It’s strange how they originate and how they’re kept, often for a lifetime. The nicknames we’re given in childhood and long afterward, whether they’re meant to hurt or honor us, have a long shelf life. I’ve been thinking of a few that have been with me for many years, for good or ill.
Apparently, I kicked a lot in the crib, making a lot of racket. I’m not sure why I was eager to get my tiny legs moving so early, since I had no idea where to go. But my noisy activity earned me the title of “Thumper,” drawn from Walt Disney’s “Bambi,” which came along about the same time I did. Thumper was Bambi’s rabbit friend, so I later gained a few related labels like “Rabbit” and “Ears.” Those were bequeathed to me by my childhood friends and my brothers, much to their delight. They were harmless, since we all had names other than the ones on our birth certificates.
But other ways of addressing me, especially in high school, weren’t as innocent. Because of my small stature, I was called “Shorty” by many classmates in those years we all have to endure as we search for our identity and self-worth. That stings to this day, although it motivated me to work on my physique. I suppose my rationale was something like, “If I can’t be tall, at least I can be strong.” So I built my muscles to the point where I could stand my ground and hold my own in any setting.
Other tags that I collected during those years were variations of my surname, “Clarky” and “Clarko.” Another one that I couldn’t figure out then and still can’t was, “Fudgie.” I was told it was given to me because I was “so sweet,” but I’ve always suspected a far more sinister reason.
As life moved on, I picked up another moniker, “Russo,” from my father. I don’t know why Dad decided that was “just right” for his eldest son, but I suspect it was suggested by other kinfolk who were tired of having to say, “Russ Junior,” since I inherited my father’s given name. Of course, “Russie” was the way I was identified by Mom and my aunts and uncles on both sides. I’ve always held my head high when I remember the term of endearment that my father chose. Long after that, a couple of close friends began using “Russo” to identify me, and I was honored. But it never matched the bond between generations that the name initially represented.
Then came the hard years of military service, and at Officer Candidate School I was called just about every name in the book. We all were. We dared not take offense; that was simply the Marines’ way of breaking us down and remolding us into their image. And those crude epithets never penetrated the defensive perimeter we were building around our emotions. Some of us still surround ourselves with those walls, fifty years later.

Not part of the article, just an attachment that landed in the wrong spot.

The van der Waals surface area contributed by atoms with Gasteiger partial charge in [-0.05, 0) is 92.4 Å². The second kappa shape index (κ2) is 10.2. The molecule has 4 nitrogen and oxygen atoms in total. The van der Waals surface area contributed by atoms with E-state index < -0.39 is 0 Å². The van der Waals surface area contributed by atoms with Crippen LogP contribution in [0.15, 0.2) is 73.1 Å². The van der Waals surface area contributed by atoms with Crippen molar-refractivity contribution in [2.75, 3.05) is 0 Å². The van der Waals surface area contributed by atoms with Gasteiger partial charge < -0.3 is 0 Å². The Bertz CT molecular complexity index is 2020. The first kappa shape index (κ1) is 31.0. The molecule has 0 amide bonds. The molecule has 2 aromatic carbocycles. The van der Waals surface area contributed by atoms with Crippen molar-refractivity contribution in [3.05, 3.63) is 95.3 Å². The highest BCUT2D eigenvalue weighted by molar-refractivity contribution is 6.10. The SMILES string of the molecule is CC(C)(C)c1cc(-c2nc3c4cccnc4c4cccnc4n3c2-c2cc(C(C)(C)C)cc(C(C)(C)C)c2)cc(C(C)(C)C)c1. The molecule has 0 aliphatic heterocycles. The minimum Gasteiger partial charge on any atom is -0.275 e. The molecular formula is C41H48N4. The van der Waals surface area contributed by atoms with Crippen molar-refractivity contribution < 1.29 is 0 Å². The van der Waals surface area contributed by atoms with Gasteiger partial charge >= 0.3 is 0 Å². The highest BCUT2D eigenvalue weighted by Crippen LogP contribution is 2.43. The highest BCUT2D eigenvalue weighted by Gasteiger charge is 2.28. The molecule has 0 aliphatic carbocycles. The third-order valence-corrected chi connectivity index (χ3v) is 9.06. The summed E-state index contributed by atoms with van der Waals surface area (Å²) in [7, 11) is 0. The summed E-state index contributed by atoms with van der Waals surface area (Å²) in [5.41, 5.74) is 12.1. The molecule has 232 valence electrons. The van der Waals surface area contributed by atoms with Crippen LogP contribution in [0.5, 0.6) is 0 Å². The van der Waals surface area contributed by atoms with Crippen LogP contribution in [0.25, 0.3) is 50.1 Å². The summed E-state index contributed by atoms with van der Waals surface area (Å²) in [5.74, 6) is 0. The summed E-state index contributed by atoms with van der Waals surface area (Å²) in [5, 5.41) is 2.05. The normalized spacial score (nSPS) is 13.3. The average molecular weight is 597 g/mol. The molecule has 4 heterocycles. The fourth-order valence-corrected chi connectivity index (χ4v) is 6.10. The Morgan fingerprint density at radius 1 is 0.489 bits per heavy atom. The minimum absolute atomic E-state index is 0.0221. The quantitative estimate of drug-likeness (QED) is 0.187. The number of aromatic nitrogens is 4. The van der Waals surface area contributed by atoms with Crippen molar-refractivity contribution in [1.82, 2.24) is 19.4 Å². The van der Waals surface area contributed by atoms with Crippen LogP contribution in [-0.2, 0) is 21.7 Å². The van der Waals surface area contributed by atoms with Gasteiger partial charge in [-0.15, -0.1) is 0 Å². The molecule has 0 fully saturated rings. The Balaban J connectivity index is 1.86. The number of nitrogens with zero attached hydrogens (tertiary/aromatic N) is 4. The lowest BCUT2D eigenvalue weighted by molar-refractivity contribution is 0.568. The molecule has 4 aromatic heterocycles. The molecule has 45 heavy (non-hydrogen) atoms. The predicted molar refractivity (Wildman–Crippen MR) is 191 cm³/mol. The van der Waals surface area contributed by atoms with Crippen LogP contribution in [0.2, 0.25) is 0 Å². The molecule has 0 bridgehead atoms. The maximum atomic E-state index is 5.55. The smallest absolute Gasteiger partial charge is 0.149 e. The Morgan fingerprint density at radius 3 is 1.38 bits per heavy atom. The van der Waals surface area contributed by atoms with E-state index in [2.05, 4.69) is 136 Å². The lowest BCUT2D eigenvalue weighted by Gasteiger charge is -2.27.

Later in the Marine Corps, I built my muscles and fortified my body in every way possible, so when I was released from active duty to enter theological school, I was in the best shape of my life. My classmates thought I had something akin to a “barrel chest,” so they decided to call me “Puller,” after General Lewis (Chesty) Puller, one of the most decorated officers in the history of the Corps. Photos of him bear witness to his thick pectoral area that earned him his nickname.
What a tribute and a gratifying stroke to my ego to be seen by my peers as a “reincarnation” of the General! And even today, I’ll have old classmates e-mail me with the greeting, “Hi Puller!” I consider it a mark of acclaim and admiration. Always will.
I’ve traced this naming through several decades and have failed to mention the customary professional titles of “Reverend,” “Pastor,” “Preacher,” “Brother Russell,” “Doctor,” and a few others, depending on the setting where I was serving at the time. I continue to feel a strange amalgam of pride and humility whenever I hear these words, almost always spoken with respect. I was privileged to be a spiritual leader to hundreds and later thousands of some of the best people who ever walked this earth, and yet I often was overwhelmed by a sense of unworthiness when I realized that my parishioners truly regarded me as God’s representative.
But I’ve saved the best for last. Among all the sobriquets I’ve heard to describe me, I value none higher than what I’ll hear at a reunion of my Marine unit later this year. That’s the word, “Skipper.” It was what rifle companies called their commander, and I had the high privilege of once serving in that capacity in Vietnam. Of course, since the Marines are officially under the aegis of the Department of the Navy, we “soldiers of the sea” adopted much of the language of sailors. The “skipper” was always the captain of the vessel, and we appropriated it to recognize a ground commander. When I said a final farewell to one of my officers several months ago, his last words to me were, “You’ll always be my Skipper.” Thank you for that gift, Jack.
And so it goes. Any of us could compile a similar list and write a brief autobiography based on the words that have been used to describe us through the years and decades. I invite you to do just that.